How to Change Clothes Without a Change Room?
If you frequently swim outdoors, then you already have dealt with the issue of not always being able to privately change out of your swimwear. If this is a new experience for you, then you need to learn the art of changing publicly. For indoor swimmers, this is known as deck changing.
Wrap Yourself Up in a Large Towel
For this, you need a large towel (leave an extra towel so you don’t get the car seats wet). Find the largest towel you can – the bigger the better (shammies are likely too small), as it will keep you covered and give you more room to shuffle your clothes on and off.
Next, if you’re a guy, wrap the towel around your waist. Gals should wrap the towel under their armpits. Secure the towel in place by tucking the top corner underneath the rest of the towel. The towel should fit snug, but should not be so restrictive that you can’t move under it.
Now, be very careful. As you take off your swimsuit under the towel, you will basically end up only wearing a towel at some point. Go slowly to ensure that the towel doesn’t fall down at an inopportune moment.
Start wearing your dry clothes with the towel still on until your private bits are covered. Depending on how open you are to others seeing your underwear, you can either remove the towel after wearing your undies or only after you’ve put on all of your clothing.
Changing publicly can feel nerve-wracking at first, but it’s something you get used to. Even non-swimmers recognize that swimmers often do this kind of thing, so it’s not going to draw as much attention as you might think.
Wear a Swim Robe/Parka
If you feel that using a large towel doesn’t give you enough privacy, and you’ve had moments where you were perilously close to flashing people, then you might want to consider wearing a swim robe after swimming instead.
Swim robes, also known as dry robes, are the perfect garment for swimmers that want to keep warm both before and after swimming. Swim robes are typically lined with moisture-soaking terry cloth, which dries you and keeps you warm.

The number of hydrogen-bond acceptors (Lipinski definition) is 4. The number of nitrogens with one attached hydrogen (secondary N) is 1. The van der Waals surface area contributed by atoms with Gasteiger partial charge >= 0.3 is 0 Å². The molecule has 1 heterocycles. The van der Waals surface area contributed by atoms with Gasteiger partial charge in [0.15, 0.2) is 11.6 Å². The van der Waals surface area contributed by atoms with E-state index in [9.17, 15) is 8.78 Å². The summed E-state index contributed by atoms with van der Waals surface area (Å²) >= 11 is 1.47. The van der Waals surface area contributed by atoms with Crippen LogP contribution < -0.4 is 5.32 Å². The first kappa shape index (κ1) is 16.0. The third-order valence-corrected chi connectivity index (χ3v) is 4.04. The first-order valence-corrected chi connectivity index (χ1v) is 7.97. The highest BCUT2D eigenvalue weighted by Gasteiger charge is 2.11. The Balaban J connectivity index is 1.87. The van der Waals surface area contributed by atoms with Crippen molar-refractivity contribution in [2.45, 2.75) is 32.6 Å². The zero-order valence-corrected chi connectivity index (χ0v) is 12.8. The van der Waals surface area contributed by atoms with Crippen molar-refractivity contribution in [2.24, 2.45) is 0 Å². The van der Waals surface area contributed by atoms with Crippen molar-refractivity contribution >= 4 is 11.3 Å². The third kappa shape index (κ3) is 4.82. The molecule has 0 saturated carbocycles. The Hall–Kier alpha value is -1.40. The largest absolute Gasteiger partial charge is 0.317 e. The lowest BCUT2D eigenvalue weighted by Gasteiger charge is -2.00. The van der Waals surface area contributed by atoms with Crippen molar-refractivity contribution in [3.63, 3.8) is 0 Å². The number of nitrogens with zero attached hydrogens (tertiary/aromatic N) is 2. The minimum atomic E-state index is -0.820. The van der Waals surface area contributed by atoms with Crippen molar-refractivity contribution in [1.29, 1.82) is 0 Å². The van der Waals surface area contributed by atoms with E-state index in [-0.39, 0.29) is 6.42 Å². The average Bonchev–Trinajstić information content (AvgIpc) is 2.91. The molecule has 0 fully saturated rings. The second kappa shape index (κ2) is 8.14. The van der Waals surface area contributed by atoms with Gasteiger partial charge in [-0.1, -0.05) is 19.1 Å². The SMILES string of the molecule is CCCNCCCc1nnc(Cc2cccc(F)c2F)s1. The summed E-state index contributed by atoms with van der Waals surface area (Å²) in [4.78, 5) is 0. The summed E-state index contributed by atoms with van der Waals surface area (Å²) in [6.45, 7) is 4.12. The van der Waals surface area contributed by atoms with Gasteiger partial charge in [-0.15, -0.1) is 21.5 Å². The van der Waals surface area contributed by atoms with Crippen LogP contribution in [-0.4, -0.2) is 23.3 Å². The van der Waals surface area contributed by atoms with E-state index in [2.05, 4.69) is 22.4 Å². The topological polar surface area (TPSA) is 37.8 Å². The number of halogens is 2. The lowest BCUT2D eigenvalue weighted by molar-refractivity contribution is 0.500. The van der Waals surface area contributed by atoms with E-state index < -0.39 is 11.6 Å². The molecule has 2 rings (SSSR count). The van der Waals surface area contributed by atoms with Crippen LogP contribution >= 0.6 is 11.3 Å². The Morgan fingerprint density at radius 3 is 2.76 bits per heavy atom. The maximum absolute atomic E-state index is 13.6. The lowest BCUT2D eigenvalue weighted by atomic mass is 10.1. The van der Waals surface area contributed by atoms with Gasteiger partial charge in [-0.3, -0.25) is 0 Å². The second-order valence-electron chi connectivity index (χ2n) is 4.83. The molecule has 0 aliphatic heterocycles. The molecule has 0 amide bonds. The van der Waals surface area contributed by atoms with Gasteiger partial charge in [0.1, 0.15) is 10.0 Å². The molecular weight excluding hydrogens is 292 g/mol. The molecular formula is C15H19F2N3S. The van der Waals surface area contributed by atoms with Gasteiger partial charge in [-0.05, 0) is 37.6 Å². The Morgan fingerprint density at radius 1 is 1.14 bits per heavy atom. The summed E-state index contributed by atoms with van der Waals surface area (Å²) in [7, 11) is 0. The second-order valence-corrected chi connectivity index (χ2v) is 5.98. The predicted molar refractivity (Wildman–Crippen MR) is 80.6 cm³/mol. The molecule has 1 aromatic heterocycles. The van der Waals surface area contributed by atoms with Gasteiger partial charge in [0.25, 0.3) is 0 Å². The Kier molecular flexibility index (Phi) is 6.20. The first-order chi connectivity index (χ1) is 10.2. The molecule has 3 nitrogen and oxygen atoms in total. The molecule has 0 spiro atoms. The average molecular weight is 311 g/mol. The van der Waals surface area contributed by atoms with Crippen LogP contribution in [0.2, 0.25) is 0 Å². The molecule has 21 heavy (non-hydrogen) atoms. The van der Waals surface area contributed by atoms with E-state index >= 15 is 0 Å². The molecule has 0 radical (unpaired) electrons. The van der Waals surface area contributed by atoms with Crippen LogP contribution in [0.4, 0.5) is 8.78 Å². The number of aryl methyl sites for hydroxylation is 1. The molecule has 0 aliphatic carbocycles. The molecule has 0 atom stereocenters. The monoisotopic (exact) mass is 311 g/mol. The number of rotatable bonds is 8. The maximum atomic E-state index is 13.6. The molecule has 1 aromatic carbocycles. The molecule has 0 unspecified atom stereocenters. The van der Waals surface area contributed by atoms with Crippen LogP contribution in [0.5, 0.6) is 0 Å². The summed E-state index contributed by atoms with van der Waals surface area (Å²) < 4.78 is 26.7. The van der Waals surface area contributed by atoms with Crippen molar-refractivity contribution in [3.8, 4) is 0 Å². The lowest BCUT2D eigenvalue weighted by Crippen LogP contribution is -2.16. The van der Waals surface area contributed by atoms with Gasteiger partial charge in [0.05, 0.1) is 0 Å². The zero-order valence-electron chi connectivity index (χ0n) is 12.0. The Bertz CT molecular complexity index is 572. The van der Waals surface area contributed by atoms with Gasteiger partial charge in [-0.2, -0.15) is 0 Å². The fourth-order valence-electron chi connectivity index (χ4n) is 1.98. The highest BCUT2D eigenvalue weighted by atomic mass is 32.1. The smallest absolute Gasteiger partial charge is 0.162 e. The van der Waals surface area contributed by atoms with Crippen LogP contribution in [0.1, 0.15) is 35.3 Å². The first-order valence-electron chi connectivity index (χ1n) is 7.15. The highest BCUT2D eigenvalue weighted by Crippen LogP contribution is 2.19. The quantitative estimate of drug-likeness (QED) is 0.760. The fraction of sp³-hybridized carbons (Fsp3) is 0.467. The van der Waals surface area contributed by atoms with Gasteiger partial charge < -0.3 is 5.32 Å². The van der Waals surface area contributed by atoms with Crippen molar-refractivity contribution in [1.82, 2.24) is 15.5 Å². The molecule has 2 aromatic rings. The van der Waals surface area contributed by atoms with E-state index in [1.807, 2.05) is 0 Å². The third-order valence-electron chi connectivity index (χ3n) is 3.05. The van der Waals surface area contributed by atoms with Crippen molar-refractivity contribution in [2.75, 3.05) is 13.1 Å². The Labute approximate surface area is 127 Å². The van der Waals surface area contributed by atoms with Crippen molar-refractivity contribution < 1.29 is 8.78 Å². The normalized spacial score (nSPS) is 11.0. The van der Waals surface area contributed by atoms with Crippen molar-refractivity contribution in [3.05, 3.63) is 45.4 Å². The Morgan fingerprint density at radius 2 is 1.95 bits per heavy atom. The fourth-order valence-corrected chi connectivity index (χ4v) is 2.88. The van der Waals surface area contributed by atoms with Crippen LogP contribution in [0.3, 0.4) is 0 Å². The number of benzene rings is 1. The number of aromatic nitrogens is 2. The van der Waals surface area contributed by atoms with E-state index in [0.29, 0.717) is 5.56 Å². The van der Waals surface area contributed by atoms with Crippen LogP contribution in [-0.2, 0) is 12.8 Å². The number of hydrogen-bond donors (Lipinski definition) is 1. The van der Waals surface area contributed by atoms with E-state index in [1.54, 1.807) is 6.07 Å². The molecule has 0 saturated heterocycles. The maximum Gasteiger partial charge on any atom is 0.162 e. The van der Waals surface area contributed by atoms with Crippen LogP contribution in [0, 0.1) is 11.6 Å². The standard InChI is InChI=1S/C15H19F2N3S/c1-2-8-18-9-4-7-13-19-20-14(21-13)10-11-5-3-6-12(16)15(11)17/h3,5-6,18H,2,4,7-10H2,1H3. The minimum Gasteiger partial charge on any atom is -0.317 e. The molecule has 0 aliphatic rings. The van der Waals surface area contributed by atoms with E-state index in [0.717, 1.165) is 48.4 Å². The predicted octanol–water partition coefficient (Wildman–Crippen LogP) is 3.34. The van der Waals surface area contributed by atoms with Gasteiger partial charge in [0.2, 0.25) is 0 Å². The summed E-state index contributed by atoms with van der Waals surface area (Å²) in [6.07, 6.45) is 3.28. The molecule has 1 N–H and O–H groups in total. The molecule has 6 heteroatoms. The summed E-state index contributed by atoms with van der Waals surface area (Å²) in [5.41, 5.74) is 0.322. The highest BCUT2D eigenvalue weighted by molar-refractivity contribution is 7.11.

And yes, it is perfect for helping you change out of a swimsuit after swimming. No more praying that the towel won’t fall at any moment – swim robes come off only when you want them to.
Rather than only using it for cover while changing, you can also wear it between trips to the car. Or you can just hit the road with it on.
How to Decide What Clothes to Wear After Swimming
Of course, you are not limited to only the options presented above. With how many different types of clothing are available, I’m sure plenty of alternatives exist. In this section, I will go over the criteria that after swimming clothes should meet that make them a good option.
Even during the summer, you will be surprised at just how cold you can get when you’re still damp. That is why the number one priority for all post-swim clothing should be warmth.
You don’t want to catch a cold or get hypothermia. Better to be too warm than too cold; at least you can take off clothing once you start warming up.
Thankfully, staying warm is often just a matter of putting on more layers. If you’re still cold, put on yet another layer.
Ideally, the clothing that you’re wearing is thick enough so that you don’t need to put on three different layers.
Another important consideration is how loose-fitting the clothes are. Baggy, oversized clothing is ideal because you can easily put them on and take them off. Baggy clothes are also quite comfortable to wear and can even be worn over your swimsuit.
Depending on the material, some clothes are quick-drying. For example, Nike’s Dri-Fit line of sportswear are moisture-wicking, meaning they wick the sweat away from you where it can quickly evaporate. This keeps you nice and dry, which will help you warm up quickly.
If you intend on wearing your swimsuit under your clothing, then your after swimming clothes should be quick-drying so that you don’t feel damp and miserable for long.
At the end of the day, you just need to feel comfortable. If your post-swim clothes are warm, loose-fitting, and quick-drying, then it will probably feel quite comfortable.
Everyone has different preferences, so I’m just going to say that you should wear whatever makes you feel comfortable after swimming.